TELESCRIPT is a language-based environment for constructing agent societies that has been developed by General Magic, Inc.: it is perhaps the first commercial agent language.
TELESCRIPT technology is the name given by General Magic to a family of concepts and techniques they have developed to underpin their products. There are two key concepts in TELESCRIPT technology: places and agents. Places are virtual locations that are occupied by agents. Agents are the providers and consumers of goods in the electronic marketplace applications that TELESCRIPT was developed to support. Agents are software processes, and are mobile: they are able to move from one place to another, in which case their program and state are encoded and transmitted across a network to another place, where execution recommences. Agents are able to communicate with one-another: if they occupy different places, then they can connect across a network, in much the standard way; if they occupy the same location, then they can meet one another.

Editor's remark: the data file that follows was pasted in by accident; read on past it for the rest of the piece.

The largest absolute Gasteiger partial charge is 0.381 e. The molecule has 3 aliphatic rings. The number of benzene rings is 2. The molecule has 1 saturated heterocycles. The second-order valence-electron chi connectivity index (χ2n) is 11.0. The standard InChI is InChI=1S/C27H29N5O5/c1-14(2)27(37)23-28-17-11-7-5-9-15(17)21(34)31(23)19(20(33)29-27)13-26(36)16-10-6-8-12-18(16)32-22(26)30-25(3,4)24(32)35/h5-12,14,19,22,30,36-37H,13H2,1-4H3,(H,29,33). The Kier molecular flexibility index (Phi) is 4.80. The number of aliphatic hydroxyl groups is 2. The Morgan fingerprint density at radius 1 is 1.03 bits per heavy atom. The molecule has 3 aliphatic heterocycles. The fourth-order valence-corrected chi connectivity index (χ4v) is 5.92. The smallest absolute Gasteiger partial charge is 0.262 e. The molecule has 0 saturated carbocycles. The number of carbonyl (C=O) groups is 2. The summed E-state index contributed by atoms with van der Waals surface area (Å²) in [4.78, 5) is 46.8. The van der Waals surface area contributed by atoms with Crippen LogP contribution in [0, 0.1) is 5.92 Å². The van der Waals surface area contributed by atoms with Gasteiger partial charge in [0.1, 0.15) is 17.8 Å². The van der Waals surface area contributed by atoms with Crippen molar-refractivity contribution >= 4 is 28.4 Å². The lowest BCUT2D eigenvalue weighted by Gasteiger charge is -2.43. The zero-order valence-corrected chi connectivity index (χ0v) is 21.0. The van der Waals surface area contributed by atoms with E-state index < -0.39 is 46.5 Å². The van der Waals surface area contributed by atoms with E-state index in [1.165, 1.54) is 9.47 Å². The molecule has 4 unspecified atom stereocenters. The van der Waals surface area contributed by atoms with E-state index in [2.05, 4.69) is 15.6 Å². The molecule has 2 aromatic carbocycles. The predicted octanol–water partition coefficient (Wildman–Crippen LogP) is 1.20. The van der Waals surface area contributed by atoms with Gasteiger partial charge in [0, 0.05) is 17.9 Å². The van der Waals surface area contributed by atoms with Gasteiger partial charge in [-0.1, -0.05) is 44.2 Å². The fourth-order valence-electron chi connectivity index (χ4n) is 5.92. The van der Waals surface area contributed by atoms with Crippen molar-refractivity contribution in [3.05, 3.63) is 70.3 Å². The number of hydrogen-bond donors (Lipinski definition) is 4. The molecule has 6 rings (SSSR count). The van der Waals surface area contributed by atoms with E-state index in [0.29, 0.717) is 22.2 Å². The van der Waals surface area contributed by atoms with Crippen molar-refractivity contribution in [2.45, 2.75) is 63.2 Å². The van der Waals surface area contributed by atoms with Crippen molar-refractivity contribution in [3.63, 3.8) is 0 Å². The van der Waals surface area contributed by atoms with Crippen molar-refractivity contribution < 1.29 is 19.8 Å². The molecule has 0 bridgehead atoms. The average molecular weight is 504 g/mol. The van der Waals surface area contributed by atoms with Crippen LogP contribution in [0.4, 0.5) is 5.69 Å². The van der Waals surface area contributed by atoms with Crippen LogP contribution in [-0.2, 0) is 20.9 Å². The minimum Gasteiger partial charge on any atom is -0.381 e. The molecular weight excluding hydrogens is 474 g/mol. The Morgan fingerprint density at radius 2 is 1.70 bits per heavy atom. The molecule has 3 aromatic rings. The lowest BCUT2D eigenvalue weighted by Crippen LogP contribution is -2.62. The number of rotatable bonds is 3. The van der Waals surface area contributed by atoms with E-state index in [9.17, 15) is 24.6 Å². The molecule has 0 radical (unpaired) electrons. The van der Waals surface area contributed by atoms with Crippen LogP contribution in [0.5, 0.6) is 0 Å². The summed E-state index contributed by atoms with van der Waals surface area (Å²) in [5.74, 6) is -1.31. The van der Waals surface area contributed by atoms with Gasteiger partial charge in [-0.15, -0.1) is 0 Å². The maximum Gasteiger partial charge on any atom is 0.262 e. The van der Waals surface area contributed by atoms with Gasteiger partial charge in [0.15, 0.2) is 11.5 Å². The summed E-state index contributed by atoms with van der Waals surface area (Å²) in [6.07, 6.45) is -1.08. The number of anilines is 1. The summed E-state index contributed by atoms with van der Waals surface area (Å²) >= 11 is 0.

Four components have been developed by General Magic to support TELESCRIPT technology. The first is the TELESCRIPT language. This language `is designed for carrying out complex communication tasks: navigation, transportation, authentication, access control, and so on' [White, 1994]. The second component is the TELESCRIPT engine. An engine acts as an interpreter for the TELESCRIPT language, maintains places, schedules agents for execution, manages communication and agent transport, and finally, provides an interface with other applications. The third component is the TELESCRIPT protocol set. These protocols deal primarily with the encoding and decoding of agents, to support transport between places. The final component is a set of software tools to support the development of TELESCRIPT applications.